After our little dust up on Twitter, UFC President Dana White promised me an interview for my radio show on 106.7 The Fan. I spoke to the fighting executive over the phone at the 106.7 studios today as part of his larger media tour for UFC 116. We spoke about what'd you expect: Fedor, Lesnar vs. Carwin and more. But we also dove into some other areas: the potential of a UFC show in Okinawa, a love of Kazushi Sakuraba, MMA rankings and more.
This was an interview I was not owed and did not deserve, but received nevertheless. There were quite a few statements made by White I didn't agree with, but I was thankful for the opportunity and humbled by his generosity.
You can get the podcast at the 106.7 The Fan website or click the link below. This interview will be replayed on 106.7 The Fan over the weekend.
Dana White on UFC 116’s main event between Brock Lesnar and Shane Carwin:
I’m pumped about this fight. At the end of the day I’m a fight fan too. And this is a real heavyweight fight. I believe this is the biggest heavyweight fight in UFC history. Brock Lesnar is an absolute beast. The way he burst onto the scene, won the title, beat the guys he’s beat, he’s done something that I didn’t think he could do. I didn’t think it was possible with as little fights and experience he had. And a lot of people have felt that since he’s been here, he’s so big, so massive, and so explosive that there should be a super heavyweight division. Well, he’s facing a guy now who weighs 265 pounds, can knock you out with either hand, can submit you, and has never been pushed past the first round in twelve fights. Undefeated. All first round finishes. Anybody that knows anything about mixed martial arts knows it’s hard to go undefeated. And not only to go undefeated, but to stop everybody in the first round, and to do it against guys like Gabriel Gonzaga and Frank Mir, that’s pretty impressive. This is a huge heavyweight match up.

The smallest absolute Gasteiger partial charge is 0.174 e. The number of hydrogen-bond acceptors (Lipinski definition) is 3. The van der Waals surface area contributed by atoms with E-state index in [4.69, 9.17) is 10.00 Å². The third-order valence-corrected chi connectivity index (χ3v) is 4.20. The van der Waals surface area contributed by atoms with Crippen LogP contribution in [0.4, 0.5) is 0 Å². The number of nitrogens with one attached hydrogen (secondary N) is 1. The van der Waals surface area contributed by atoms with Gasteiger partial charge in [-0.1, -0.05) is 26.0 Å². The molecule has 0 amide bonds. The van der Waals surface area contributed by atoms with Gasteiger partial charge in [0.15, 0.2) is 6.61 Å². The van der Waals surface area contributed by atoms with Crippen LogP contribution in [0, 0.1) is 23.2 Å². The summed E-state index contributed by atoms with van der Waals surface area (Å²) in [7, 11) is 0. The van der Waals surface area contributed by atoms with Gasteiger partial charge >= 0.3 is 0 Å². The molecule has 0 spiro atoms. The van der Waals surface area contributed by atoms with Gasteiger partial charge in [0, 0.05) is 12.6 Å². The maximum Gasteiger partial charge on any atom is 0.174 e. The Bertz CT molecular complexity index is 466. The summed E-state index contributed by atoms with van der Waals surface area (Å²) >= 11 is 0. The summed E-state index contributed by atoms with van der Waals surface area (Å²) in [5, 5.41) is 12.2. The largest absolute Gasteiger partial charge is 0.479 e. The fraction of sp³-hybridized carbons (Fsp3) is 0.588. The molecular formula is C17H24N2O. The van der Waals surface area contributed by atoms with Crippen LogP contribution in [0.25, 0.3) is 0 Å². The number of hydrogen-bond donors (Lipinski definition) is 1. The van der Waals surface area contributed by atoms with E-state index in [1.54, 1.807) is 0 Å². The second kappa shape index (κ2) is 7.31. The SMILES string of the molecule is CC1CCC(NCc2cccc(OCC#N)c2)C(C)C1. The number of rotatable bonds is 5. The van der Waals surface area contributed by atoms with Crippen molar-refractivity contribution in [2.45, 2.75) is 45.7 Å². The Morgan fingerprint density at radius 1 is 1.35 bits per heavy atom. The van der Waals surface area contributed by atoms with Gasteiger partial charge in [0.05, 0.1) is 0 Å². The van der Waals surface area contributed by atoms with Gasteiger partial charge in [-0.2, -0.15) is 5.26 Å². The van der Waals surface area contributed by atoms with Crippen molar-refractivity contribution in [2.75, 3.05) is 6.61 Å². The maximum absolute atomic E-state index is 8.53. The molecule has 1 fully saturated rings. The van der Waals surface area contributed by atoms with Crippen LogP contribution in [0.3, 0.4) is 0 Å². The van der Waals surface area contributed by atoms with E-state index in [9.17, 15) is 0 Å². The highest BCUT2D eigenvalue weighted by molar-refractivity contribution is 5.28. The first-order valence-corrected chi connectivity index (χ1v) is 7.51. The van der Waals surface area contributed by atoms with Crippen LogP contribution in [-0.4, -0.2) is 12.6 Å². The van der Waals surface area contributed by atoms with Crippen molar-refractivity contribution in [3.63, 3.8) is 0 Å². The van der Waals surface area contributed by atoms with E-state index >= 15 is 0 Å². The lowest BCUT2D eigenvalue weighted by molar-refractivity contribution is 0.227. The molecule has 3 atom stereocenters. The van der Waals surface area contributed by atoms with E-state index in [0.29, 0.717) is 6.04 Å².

On who he feels is the biggest loser out after Fedor Emelianenko’s loss out of Fedor, Strikeforce, and M-1 Global:
I think they’re all a bunch of losers. Here’s the thing. And everybody knows how long I’ve been saying this and everybody probably thought I was just saying it because I couldn’t come to terms with him. I don’t believe a guy who hasn’t fought anybody since 2005 should be considered one of the best fighters in the world. Yes, he was one of the best in what he accomplished back in the old days, but he hasn’t been fighting anybody recently. And now he just lost to a guy who couldn’t make it in the UFC. And the other thing, they didn’t sell any tickets to that fight. They did under a million-dollar gate, I don’t care what they say publicly, they did under a million-dollar gate. And they did 400 thousand viewers on television. So what that tells me is, nobody cares. The reality is the media, and a few guys on the Internet have pumped this guy up. I can’t believe nobody sees through the B.S.